In Bradfield v. Roberts, 175 U.S. 291 (1899), the first case to challenge a federal expenditure as a violation of the establishment clause, the Supreme Court ruled that the federal government’s agreement to provide funding to a Catholic hospital in exchange for care for indigents did not violate the First Amendment.

During the Civil War, Congress had provided construction money to build Providence Hospital in Washington, D.C., and Joseph Bradfield, a citizen, resident, and taxpayer, had challenged the continued funding as a violation of the separation of church and state.

Justice Rufus W. Peckham Jr., writing for the unanimous Court, passed over possible difficulties regarding the standing of the parties.

Religious affiliation irrelevant

Like the appeals court, Peckham favorably cited the appellate court decision finding that the hospital, though administered by Catholic nuns, was “an ordinary private corporation whose rights are determinable by the law of the land, and the religious opinions of whose members are not subjects of inquiry.”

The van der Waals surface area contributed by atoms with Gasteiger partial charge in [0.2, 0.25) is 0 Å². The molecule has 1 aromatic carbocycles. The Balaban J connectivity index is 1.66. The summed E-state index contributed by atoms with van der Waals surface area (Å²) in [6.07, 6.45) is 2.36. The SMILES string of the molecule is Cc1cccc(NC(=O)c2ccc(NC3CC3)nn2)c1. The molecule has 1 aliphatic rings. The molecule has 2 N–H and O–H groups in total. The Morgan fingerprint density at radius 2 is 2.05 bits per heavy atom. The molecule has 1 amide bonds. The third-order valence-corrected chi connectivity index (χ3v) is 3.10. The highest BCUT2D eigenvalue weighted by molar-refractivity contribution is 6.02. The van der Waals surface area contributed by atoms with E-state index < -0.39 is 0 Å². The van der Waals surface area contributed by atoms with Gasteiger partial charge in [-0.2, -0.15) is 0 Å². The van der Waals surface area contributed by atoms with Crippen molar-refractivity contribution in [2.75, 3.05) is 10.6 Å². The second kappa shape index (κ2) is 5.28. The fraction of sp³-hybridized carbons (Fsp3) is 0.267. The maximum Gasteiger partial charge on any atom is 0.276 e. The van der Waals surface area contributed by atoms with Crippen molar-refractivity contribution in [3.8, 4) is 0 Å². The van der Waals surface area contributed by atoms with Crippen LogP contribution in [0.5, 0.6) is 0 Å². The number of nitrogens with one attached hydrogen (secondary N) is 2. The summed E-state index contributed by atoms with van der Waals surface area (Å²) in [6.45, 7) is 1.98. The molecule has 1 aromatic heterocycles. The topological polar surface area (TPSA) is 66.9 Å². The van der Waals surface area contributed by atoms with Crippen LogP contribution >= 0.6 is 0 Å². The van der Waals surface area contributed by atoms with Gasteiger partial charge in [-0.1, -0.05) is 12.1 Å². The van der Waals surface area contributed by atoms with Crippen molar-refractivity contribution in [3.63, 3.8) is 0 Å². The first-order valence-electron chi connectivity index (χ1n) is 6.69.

Peckham thought the religious avocations and affiliations of the staff and corporate board members were “wholly immaterial.”

This case established the precedent, which still largely applies today, of treating government aid to religiously affiliated hospitals and social services organizations differently from aid to schools and other institutions.

John Vile is professor of political science and dean of the Honors College at Middle Tennessee State University. He is co-editor of the Encyclopedia of the First Amendment. This article was originally published in 2009.

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